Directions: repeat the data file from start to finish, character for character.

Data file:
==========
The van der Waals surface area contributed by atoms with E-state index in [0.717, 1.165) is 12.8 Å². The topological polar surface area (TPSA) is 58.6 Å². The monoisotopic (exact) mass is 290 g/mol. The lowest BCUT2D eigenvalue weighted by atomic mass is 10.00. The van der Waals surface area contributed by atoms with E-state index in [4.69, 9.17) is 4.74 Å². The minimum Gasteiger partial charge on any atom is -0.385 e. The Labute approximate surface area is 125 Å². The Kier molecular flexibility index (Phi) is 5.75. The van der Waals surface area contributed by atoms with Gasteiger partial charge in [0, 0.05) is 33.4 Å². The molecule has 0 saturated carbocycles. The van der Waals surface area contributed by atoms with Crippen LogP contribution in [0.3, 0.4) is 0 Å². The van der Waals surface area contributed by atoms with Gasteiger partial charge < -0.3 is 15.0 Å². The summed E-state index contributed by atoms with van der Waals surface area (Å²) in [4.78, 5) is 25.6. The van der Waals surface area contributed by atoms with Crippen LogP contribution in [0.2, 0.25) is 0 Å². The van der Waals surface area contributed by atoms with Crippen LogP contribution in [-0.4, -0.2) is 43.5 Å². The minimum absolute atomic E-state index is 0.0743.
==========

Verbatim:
The van der Waals surface area contributed by atoms with E-state index in [0.717, 1.165) is 12.8 Å². The topological polar surface area (TPSA) is 58.6 Å². The monoisotopic (exact) mass is 290 g/mol. The lowest BCUT2D eigenvalue weighted by atomic mass is 10.00. The van der Waals surface area contributed by atoms with E-state index in [4.69, 9.17) is 4.74 Å². The minimum Gasteiger partial charge on any atom is -0.385 e. The Labute approximate surface area is 125 Å². The Kier molecular flexibility index (Phi) is 5.75. The van der Waals surface area contributed by atoms with Gasteiger partial charge in [0, 0.05) is 33.4 Å². The molecule has 0 saturated carbocycles. The van der Waals surface area contributed by atoms with Crippen LogP contribution in [0.3, 0.4) is 0 Å². The van der Waals surface area contributed by atoms with Gasteiger partial charge < -0.3 is 15.0 Å². The summed E-state index contributed by atoms with van der Waals surface area (Å²) in [4.78, 5) is 25.6. The van der Waals surface area contributed by atoms with Crippen LogP contribution in [0.2, 0.25) is 0 Å². The van der Waals surface area contributed by atoms with Crippen LogP contribution in [-0.4, -0.2) is 43.5 Å². The minimum absolute atomic E-state index is 0.0743.